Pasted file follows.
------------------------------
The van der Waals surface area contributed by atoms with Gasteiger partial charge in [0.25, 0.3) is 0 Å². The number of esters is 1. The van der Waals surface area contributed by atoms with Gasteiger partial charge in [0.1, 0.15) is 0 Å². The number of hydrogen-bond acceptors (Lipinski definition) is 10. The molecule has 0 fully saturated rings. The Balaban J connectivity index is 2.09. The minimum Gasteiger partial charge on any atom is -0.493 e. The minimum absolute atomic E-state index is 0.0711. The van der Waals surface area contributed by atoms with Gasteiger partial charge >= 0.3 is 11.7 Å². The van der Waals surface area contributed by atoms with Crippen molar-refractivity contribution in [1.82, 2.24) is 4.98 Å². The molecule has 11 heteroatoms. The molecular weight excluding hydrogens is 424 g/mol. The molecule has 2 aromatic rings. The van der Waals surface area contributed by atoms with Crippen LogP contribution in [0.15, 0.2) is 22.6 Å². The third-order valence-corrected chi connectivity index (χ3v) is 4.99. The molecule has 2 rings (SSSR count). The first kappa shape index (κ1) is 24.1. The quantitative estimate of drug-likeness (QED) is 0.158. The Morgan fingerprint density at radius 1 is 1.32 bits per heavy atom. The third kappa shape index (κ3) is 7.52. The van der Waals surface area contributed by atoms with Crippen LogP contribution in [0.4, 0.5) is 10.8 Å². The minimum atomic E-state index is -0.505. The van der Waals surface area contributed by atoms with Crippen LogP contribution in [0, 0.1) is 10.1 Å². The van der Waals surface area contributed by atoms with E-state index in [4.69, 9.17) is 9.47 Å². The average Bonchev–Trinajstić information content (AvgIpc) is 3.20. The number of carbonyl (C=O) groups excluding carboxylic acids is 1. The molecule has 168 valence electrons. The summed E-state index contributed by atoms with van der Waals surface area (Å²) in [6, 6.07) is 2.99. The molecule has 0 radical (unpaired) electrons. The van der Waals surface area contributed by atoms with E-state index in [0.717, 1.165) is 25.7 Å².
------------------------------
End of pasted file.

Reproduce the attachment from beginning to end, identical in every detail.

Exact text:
The van der Waals surface area contributed by atoms with Gasteiger partial charge in [0.25, 0.3) is 0 Å². The number of esters is 1. The van der Waals surface area contributed by atoms with Gasteiger partial charge in [0.1, 0.15) is 0 Å². The number of hydrogen-bond acceptors (Lipinski definition) is 10. The molecule has 0 fully saturated rings. The Balaban J connectivity index is 2.09. The minimum Gasteiger partial charge on any atom is -0.493 e. The minimum absolute atomic E-state index is 0.0711. The van der Waals surface area contributed by atoms with Gasteiger partial charge >= 0.3 is 11.7 Å². The van der Waals surface area contributed by atoms with Crippen molar-refractivity contribution in [1.82, 2.24) is 4.98 Å². The molecule has 11 heteroatoms. The molecular weight excluding hydrogens is 424 g/mol. The molecule has 2 aromatic rings. The van der Waals surface area contributed by atoms with Crippen LogP contribution in [0.15, 0.2) is 22.6 Å². The third-order valence-corrected chi connectivity index (χ3v) is 4.99. The molecule has 2 rings (SSSR count). The first kappa shape index (κ1) is 24.1. The quantitative estimate of drug-likeness (QED) is 0.158. The Morgan fingerprint density at radius 1 is 1.32 bits per heavy atom. The third kappa shape index (κ3) is 7.52. The van der Waals surface area contributed by atoms with Crippen LogP contribution in [0.4, 0.5) is 10.8 Å². The minimum atomic E-state index is -0.505. The van der Waals surface area contributed by atoms with Crippen LogP contribution in [0, 0.1) is 10.1 Å². The van der Waals surface area contributed by atoms with E-state index in [4.69, 9.17) is 9.47 Å². The average Bonchev–Trinajstić information content (AvgIpc) is 3.20. The number of carbonyl (C=O) groups excluding carboxylic acids is 1. The molecule has 168 valence electrons. The summed E-state index contributed by atoms with van der Waals surface area (Å²) in [6, 6.07) is 2.99. The molecule has 0 radical (unpaired) electrons. The van der Waals surface area contributed by atoms with E-state index in [0.717, 1.165) is 25.7 Å².